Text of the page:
Typically they roam in groups of 3-5, led by a dominant matriarch. Males tend to hunt alone or with a younger escudero, or guard. They've got copper-brown pelts, long snouts and short tusks. Chances are, if you've ever been walking in Barcelona's green lung, the Parc Collserola, you've seen one. Sus scrofa, in Latin. Jabalí, in Spanish. Or senglar in Catalá. The wild boar.
Over the last 10-15 years, sus scrofa has reproduced with unprecedented profusion, filling the oak forests close to the cities of Barcelona, Sant Cugat and Terrassa. Not only that, but it's become ever more comfortable in a peri-urban environment, delving deeper into the human habitat in search of food. This has led to sightings of groups sniffing about in the bins in inner-city areas such as Barcelona's Grácia district or the centre of Sant Cugat.
Residents of communities in Sant Cugat and Terrassa have long complained that their streets are in danger of being overrun by furry trotters, and the number of sapiens-scrofa incidents/confrontations (not serious ones, but indicative of a general lack of timidity towards humans) has been rising. For this reason, Catalonia's councils are looking for ways to reduce numbers. The latest solution is a new method of population control; one used more commonly on deer in the United States; thevacuna imunecontraceptiva., essentially a form of pre-emptive contraception.
The idea is the brainchild of the UAB (Universitat Autónoma de Barcelona) professor Manuel López-Béjar. The initial plan is to capture up to 100 juveniles in bait-boxes, and then inject them with the vaccine, which affects the hormone regulating their libido, before releasing them back into the wild - as respectful metrosexual caballeros. Then it would be a case of observing the results. López-Béjar claims the vaccine has no damaging secondary effects, so the new method seems to be an upgrade on the old one. Until now the traiditional population control method was the batida (cull), essentially periodical genocide. This was done by hunters with permits, using firearms. But times have changed, and as the boars spend more time in the urban environment and less in the depths of the forest, shooting them is no longer considered a secure or viable method.
The boar's new roaming habits have also led to a change in diet. Whereas your average 1970s sus scrofa was happy enough to clear the forest floor of acorns, berries, bark, funghi and seeds and dig down for his beloved truffles, his urbane descendent now has a taste for takeway pizza, patatas chips and just about anything you've chucked out of your fridge. In La Floresta, Mirasol and other suburbs of Sant Cugat, woe betide anyone who walks home with an aromatic takeaway after dark. A few grunts later, there's a family of five following them home.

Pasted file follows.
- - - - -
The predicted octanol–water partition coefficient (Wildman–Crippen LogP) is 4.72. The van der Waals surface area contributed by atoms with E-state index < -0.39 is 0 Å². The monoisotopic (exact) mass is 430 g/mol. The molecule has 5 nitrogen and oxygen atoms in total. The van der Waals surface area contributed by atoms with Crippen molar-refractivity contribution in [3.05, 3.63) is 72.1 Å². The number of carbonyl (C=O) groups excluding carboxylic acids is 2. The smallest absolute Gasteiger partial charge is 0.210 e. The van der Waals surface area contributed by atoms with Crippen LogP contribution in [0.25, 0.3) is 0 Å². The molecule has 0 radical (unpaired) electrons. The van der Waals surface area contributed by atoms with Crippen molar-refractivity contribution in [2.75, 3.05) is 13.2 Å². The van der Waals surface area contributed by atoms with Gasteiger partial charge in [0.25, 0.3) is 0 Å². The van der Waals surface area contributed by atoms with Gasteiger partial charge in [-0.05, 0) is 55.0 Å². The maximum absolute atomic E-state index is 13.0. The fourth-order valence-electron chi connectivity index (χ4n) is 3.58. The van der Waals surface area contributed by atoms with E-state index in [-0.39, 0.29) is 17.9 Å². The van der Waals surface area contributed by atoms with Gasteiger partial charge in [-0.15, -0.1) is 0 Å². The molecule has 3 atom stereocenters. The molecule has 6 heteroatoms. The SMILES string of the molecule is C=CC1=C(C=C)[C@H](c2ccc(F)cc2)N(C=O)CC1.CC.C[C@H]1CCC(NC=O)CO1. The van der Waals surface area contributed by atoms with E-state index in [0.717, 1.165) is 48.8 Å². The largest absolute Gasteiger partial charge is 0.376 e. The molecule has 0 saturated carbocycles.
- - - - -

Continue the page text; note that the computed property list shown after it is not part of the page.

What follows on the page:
However, these foraging incursions into the urban landscape and potential clashes with humans aren't the only reasons that the jabalí is considered a potentially damaging invasive species. Its the potential extent of the harm they can cause to agriculture and the natural habitat which worries environmentalists. If you've ever had one get into your huerto you'll know all about the kind of instant destruction they can inflict on crops. The higher their numbers supposedly the greater the damage to the natural environment, and in Catalonia the number of them has quintupled over the past 25 years - to over 120,000. There's close to a million in Spain now.
Boars are extremely resistant. They can eat many kinds of poisonous funghi and berries without even so much as a squirt of diarrhoea. They have tough skin - which even dogs can have difficulty getting their jaws into. They're warriors. In Greek legend, Odysseus, Hercules and Theseus all had to defeat a boar in order to show their valor. They can swim long distances too, believe it or not. There's one story about a boar who crossed the seven-mile stretch of sea between France and the Channel Island of Alderney (when it got there, instead of receiving a hero's welcome, it was shot and incinerated, in case it carried disease). It's this general hardiness and extraordinary adaptive capability, combined with a ravaging hunger, which makes the jabalí a potential environmental problem. A mid-range boar (around 50 kg) can require up to 4500 calories a day - twice a human's. Whether it be its diet or moving across difficult types of habitat, sus scrofa adapts. He's a survivor and his libido shows no sign of slowing down. With all the food readily available to him, his nutritional needs are being met in excelsio, and over-nutrition means increased birth rates and a growing population.
The demographic explosion of wild boars is not linited to the areas surrounding Barcelona, nor even to Spain. Its part of a Europe-wide trend. Until last year it was reported that on average 3 million were being culled a year. Thanks to global warming, numbers have been growing in Northern and Central Europe. Particularly in the Scandinavian forests, and in territories such as Denmark and the UK, where they were extinct but have been reintroduced - with the free run of the woods and no natural predators, the jabalí is continuing to flourish.
So next time you see him, deny Señor Sus Scrofa a slice of your pizza and politely encourage him to return to his woodland home.